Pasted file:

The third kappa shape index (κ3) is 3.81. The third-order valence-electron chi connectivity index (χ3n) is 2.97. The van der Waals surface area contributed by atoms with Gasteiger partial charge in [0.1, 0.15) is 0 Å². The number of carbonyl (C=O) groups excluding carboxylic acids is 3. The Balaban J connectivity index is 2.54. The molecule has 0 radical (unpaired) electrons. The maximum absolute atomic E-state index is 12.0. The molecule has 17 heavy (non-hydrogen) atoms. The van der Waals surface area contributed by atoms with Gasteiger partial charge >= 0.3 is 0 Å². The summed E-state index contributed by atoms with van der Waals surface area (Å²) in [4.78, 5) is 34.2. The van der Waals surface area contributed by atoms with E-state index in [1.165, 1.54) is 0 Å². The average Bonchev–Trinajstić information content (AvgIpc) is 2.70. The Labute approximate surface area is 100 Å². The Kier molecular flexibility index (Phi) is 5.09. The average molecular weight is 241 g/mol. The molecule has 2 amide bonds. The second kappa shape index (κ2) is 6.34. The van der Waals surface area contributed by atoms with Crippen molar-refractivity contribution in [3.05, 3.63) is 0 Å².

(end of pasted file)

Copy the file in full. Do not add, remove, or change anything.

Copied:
The third kappa shape index (κ3) is 3.81. The third-order valence-electron chi connectivity index (χ3n) is 2.97. The van der Waals surface area contributed by atoms with Gasteiger partial charge in [0.1, 0.15) is 0 Å². The number of carbonyl (C=O) groups excluding carboxylic acids is 3. The Balaban J connectivity index is 2.54. The molecule has 0 radical (unpaired) electrons. The maximum absolute atomic E-state index is 12.0. The molecule has 17 heavy (non-hydrogen) atoms. The van der Waals surface area contributed by atoms with Gasteiger partial charge >= 0.3 is 0 Å². The summed E-state index contributed by atoms with van der Waals surface area (Å²) in [4.78, 5) is 34.2. The van der Waals surface area contributed by atoms with E-state index in [1.165, 1.54) is 0 Å². The average Bonchev–Trinajstić information content (AvgIpc) is 2.70. The Labute approximate surface area is 100 Å². The Kier molecular flexibility index (Phi) is 5.09. The average molecular weight is 241 g/mol. The molecule has 2 amide bonds. The second kappa shape index (κ2) is 6.34. The van der Waals surface area contributed by atoms with Crippen molar-refractivity contribution in [3.05, 3.63) is 0 Å².